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From bacteria to zooplankton: An integrative approach revealing regional spatial patterns during the spring phytoplankton bloom in the Southern Bight of the North Sea
Aubert, A.; Beauchard, O.; de Blok, R.; Artigas, F.L.; Sabbe, K.; Vyverman, W.; Amadei Martínez, L.; Deneudt, K.; Louchart, A.; Mortelmans, J.; Rijkeboer, M.; Debusschere, E. (2022). From bacteria to zooplankton: An integrative approach revealing regional spatial patterns during the spring phytoplankton bloom in the Southern Bight of the North Sea. Front. Mar. Sci. 9: 863996.

Bijhorende data:
In: Frontiers in Marine Science. Frontiers Media: Lausanne. e-ISSN 2296-7745, meer
Peer reviewed article  

Beschikbaar in  Auteurs 

Author keywords
    marine plankton; spatial distribution; spring bloom; plankton dynamics; abiotic factors; imaging-technique

Auteurs  Top 
  • Aubert, A., meer
  • Beauchard, O.
  • de Blok, R., meer
  • Artigas, F.L.
  • Sabbe, K., meer
  • Vyverman, W., meer
  • Amadei Martínez, L., meer
  • Deneudt, K., meer
  • Louchart, A.
  • Mortelmans, J., meer
  • Rijkeboer, M., meer
  • Debusschere, E., meer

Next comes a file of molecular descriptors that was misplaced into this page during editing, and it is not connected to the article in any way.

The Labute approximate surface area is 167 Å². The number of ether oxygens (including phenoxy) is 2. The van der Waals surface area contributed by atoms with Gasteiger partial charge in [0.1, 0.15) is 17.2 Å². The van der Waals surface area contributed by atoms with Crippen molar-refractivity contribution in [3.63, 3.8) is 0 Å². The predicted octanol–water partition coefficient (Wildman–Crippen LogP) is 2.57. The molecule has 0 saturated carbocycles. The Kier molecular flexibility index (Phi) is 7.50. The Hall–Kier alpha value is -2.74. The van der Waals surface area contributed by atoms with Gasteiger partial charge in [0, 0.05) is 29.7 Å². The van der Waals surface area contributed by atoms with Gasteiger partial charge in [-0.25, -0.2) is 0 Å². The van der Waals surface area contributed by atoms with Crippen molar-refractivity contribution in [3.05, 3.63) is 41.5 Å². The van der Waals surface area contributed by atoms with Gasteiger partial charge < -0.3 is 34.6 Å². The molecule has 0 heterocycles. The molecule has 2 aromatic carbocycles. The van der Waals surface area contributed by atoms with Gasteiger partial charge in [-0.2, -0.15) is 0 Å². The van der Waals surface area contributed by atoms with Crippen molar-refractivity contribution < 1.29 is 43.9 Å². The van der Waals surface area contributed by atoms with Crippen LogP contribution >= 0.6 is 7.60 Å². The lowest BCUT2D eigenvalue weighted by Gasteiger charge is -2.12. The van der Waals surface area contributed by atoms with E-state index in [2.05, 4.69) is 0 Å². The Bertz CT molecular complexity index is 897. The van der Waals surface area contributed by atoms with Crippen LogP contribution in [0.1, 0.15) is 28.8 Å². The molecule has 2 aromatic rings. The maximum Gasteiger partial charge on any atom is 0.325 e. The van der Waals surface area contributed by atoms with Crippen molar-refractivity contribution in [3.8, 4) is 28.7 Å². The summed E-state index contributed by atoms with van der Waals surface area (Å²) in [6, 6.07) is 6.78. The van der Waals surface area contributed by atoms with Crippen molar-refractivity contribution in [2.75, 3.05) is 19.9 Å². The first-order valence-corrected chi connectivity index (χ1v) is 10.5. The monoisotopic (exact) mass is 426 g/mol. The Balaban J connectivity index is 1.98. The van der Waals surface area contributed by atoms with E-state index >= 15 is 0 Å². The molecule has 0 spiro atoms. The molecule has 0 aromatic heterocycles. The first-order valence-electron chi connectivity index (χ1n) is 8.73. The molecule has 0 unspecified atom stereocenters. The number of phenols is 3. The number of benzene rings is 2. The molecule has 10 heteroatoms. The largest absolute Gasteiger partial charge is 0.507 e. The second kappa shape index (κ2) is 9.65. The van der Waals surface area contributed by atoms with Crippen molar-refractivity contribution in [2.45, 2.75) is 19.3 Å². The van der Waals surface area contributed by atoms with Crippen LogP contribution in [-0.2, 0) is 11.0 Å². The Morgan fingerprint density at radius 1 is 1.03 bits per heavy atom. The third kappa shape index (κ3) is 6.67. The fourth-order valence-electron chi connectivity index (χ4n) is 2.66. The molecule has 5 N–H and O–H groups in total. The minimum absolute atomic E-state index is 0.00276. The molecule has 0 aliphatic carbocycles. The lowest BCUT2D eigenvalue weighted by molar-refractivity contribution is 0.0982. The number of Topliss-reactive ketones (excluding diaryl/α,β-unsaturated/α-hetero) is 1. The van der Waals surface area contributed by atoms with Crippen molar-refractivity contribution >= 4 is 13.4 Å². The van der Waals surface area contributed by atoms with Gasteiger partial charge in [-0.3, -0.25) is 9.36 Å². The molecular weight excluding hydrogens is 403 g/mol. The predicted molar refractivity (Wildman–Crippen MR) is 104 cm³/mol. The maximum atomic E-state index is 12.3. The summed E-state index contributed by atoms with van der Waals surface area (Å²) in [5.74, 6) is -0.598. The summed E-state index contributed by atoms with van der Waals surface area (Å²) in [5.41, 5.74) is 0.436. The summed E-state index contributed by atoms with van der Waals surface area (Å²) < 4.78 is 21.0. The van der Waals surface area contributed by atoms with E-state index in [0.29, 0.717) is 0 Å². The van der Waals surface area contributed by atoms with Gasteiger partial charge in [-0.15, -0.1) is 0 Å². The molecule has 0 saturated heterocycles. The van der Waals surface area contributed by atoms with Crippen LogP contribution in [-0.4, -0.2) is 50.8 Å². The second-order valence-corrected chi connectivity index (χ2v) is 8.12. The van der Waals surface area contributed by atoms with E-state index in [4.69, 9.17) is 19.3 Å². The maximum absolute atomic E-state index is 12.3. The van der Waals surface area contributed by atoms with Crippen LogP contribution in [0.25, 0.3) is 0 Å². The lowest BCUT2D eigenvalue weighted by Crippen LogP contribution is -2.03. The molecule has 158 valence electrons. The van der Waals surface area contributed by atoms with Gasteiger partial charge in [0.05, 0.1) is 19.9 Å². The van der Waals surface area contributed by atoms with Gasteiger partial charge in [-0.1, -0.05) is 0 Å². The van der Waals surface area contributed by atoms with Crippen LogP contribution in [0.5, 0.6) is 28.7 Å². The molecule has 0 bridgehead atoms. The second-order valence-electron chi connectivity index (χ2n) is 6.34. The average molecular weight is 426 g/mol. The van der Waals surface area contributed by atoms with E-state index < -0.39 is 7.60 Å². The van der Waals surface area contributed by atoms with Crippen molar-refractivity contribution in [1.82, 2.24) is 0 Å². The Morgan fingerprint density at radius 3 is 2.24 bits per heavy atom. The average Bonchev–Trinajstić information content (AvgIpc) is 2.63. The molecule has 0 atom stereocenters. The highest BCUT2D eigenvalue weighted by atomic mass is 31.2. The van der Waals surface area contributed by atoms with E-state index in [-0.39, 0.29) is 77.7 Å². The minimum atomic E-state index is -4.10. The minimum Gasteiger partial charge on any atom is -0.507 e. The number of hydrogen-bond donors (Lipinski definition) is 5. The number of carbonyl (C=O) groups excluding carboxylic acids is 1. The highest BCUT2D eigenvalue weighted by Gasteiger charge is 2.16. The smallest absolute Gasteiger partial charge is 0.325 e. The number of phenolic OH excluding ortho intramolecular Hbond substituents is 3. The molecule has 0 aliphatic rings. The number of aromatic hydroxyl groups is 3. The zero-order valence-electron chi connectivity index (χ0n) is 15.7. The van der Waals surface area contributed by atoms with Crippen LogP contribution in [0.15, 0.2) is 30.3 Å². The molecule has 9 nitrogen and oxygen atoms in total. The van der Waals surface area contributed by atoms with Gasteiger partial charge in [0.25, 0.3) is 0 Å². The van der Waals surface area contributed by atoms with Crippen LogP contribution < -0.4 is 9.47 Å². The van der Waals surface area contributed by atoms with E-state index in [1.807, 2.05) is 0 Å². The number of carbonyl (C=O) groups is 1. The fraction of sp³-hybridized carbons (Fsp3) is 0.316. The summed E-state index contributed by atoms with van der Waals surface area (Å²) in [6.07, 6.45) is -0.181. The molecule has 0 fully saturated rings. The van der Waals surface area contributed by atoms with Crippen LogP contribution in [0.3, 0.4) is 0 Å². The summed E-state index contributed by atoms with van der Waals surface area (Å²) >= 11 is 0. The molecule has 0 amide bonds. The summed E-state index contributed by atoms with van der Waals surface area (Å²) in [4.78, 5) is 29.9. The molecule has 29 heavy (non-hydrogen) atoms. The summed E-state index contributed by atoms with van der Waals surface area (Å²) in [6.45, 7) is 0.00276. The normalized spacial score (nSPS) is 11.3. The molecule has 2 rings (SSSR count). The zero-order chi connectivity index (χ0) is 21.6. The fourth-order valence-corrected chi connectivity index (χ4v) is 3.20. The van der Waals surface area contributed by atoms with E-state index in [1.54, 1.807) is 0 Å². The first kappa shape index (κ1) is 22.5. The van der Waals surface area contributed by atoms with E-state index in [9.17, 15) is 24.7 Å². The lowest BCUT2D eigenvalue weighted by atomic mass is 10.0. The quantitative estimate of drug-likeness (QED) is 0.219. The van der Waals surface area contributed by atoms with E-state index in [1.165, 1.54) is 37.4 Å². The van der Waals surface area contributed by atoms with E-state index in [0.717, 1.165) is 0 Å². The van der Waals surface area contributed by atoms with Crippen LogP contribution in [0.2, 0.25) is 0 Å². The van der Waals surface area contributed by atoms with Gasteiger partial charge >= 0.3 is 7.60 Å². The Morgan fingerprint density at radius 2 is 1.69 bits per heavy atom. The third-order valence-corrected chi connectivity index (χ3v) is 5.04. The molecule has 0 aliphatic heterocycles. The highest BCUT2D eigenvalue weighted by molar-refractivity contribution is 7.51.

Plankton comprises a large diversity of organisms, from pico- to macro-sized classes, and spans several trophic levels, whose population dynamics are characterized by a high spatio-temporal variability. Studies integrating multiple plankton groups, in respect to size classes and trophic levels, are still rare, which hampers a more thorough description and elucidation of the full complexity of plankton dynamics. Here, we present a study on the spatial variability of five in-situ monitored plankton components, ranging from bacteria to meso-zooplankton, and using a complementary set of molecular, chemical and imaging tools, with samples obtained during the phytoplankton spring bloom in the hydrodynamically complex Southern Bight of the North Sea. We hypothesized that while generally recognized spatial gradients in e.g. salinity, turbidity and nutrients will have a strong impact on plankton spatial distribution patterns, interactions within the plankton compartment but also lag effects related to preceding bloom-related events will further modulate spatial structuring of the plankton. Our study indeed revealed an overriding imprint of regional factors on plankton distribution patterns. The dominant spatial pattern mainly reflected regional differences in dissolved inorganic nutrients and particulate matter concentrations related to differences in phytoplankton bloom timing between the two main regions of freshwater influence, the Thames and the Scheldt-Rhine-Meuse. A second major pattern corresponded to the expected nearshore-offshore gradient, with increasing influence of low turbidity and low nutrient Atlantic waters in the offshore stations. Environmental forcing on specific plankton groups and inter-plankton relationships also appeared to drive plankton distribution. Although the marine plankton comprises heterogeneous functional groups, this study shows that multiple planktonic ecosystem components can be parts of common spatial gradients and that often neglected small planktonic organisms can be key drivers of such gradients. These analytical outcomes open questions on regional and seasonal reproducibility of the highlighted gradients.

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